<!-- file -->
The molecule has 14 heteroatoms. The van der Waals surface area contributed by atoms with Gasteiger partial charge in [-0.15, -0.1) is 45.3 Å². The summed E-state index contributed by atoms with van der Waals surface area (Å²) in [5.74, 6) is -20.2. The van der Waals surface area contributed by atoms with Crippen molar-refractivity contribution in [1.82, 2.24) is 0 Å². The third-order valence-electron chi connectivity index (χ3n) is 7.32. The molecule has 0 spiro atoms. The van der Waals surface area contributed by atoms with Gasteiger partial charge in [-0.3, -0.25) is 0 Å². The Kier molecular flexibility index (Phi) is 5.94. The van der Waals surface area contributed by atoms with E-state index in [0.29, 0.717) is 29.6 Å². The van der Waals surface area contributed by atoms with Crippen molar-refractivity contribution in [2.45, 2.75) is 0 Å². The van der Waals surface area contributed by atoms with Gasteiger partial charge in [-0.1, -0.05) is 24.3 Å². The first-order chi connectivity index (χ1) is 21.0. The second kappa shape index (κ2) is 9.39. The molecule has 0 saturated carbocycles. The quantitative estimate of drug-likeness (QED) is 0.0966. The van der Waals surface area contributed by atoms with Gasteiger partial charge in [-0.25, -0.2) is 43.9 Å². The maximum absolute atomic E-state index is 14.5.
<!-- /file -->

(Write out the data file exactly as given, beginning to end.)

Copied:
The molecule has 14 heteroatoms. The van der Waals surface area contributed by atoms with Gasteiger partial charge in [-0.15, -0.1) is 45.3 Å². The summed E-state index contributed by atoms with van der Waals surface area (Å²) in [5.74, 6) is -20.2. The van der Waals surface area contributed by atoms with Crippen molar-refractivity contribution in [1.82, 2.24) is 0 Å². The third-order valence-electron chi connectivity index (χ3n) is 7.32. The molecule has 0 spiro atoms. The van der Waals surface area contributed by atoms with Gasteiger partial charge in [-0.3, -0.25) is 0 Å². The Kier molecular flexibility index (Phi) is 5.94. The van der Waals surface area contributed by atoms with E-state index in [0.29, 0.717) is 29.6 Å². The van der Waals surface area contributed by atoms with Crippen molar-refractivity contribution in [2.45, 2.75) is 0 Å². The van der Waals surface area contributed by atoms with Gasteiger partial charge in [-0.1, -0.05) is 24.3 Å². The first-order chi connectivity index (χ1) is 21.0. The second kappa shape index (κ2) is 9.39. The molecule has 0 saturated carbocycles. The quantitative estimate of drug-likeness (QED) is 0.0966. The van der Waals surface area contributed by atoms with Gasteiger partial charge in [-0.25, -0.2) is 43.9 Å². The maximum absolute atomic E-state index is 14.5.